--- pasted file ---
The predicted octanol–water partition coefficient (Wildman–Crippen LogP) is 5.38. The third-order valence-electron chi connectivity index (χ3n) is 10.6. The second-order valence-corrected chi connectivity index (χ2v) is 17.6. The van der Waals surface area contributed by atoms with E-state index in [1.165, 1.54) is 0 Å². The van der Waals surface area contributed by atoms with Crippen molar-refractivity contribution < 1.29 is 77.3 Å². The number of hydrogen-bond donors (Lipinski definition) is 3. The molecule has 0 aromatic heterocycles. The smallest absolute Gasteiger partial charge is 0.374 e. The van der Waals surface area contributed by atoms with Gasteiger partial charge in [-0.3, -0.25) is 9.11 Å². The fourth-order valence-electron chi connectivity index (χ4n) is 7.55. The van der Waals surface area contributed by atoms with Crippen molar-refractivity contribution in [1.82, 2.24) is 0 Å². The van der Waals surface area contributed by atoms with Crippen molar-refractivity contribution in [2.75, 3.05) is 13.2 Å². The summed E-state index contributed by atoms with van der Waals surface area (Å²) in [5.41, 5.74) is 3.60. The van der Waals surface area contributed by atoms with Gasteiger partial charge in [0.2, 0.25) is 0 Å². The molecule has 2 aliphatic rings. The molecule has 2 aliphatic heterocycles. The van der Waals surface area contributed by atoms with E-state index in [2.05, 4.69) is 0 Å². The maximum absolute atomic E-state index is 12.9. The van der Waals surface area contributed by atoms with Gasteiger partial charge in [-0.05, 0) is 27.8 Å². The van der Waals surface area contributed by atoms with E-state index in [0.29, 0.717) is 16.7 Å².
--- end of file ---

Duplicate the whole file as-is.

The predicted octanol–water partition coefficient (Wildman–Crippen LogP) is 5.38. The third-order valence-electron chi connectivity index (χ3n) is 10.6. The second-order valence-corrected chi connectivity index (χ2v) is 17.6. The van der Waals surface area contributed by atoms with E-state index in [1.165, 1.54) is 0 Å². The van der Waals surface area contributed by atoms with Crippen molar-refractivity contribution < 1.29 is 77.3 Å². The number of hydrogen-bond donors (Lipinski definition) is 3. The molecule has 0 aromatic heterocycles. The smallest absolute Gasteiger partial charge is 0.374 e. The van der Waals surface area contributed by atoms with Gasteiger partial charge in [-0.3, -0.25) is 9.11 Å². The fourth-order valence-electron chi connectivity index (χ4n) is 7.55. The van der Waals surface area contributed by atoms with Crippen molar-refractivity contribution in [1.82, 2.24) is 0 Å². The van der Waals surface area contributed by atoms with Crippen molar-refractivity contribution in [2.75, 3.05) is 13.2 Å². The summed E-state index contributed by atoms with van der Waals surface area (Å²) in [5.41, 5.74) is 3.60. The van der Waals surface area contributed by atoms with Gasteiger partial charge in [0.2, 0.25) is 0 Å². The molecule has 2 aliphatic rings. The molecule has 2 aliphatic heterocycles. The van der Waals surface area contributed by atoms with E-state index in [2.05, 4.69) is 0 Å². The maximum absolute atomic E-state index is 12.9. The van der Waals surface area contributed by atoms with Gasteiger partial charge in [-0.05, 0) is 27.8 Å². The van der Waals surface area contributed by atoms with E-state index in [0.29, 0.717) is 16.7 Å².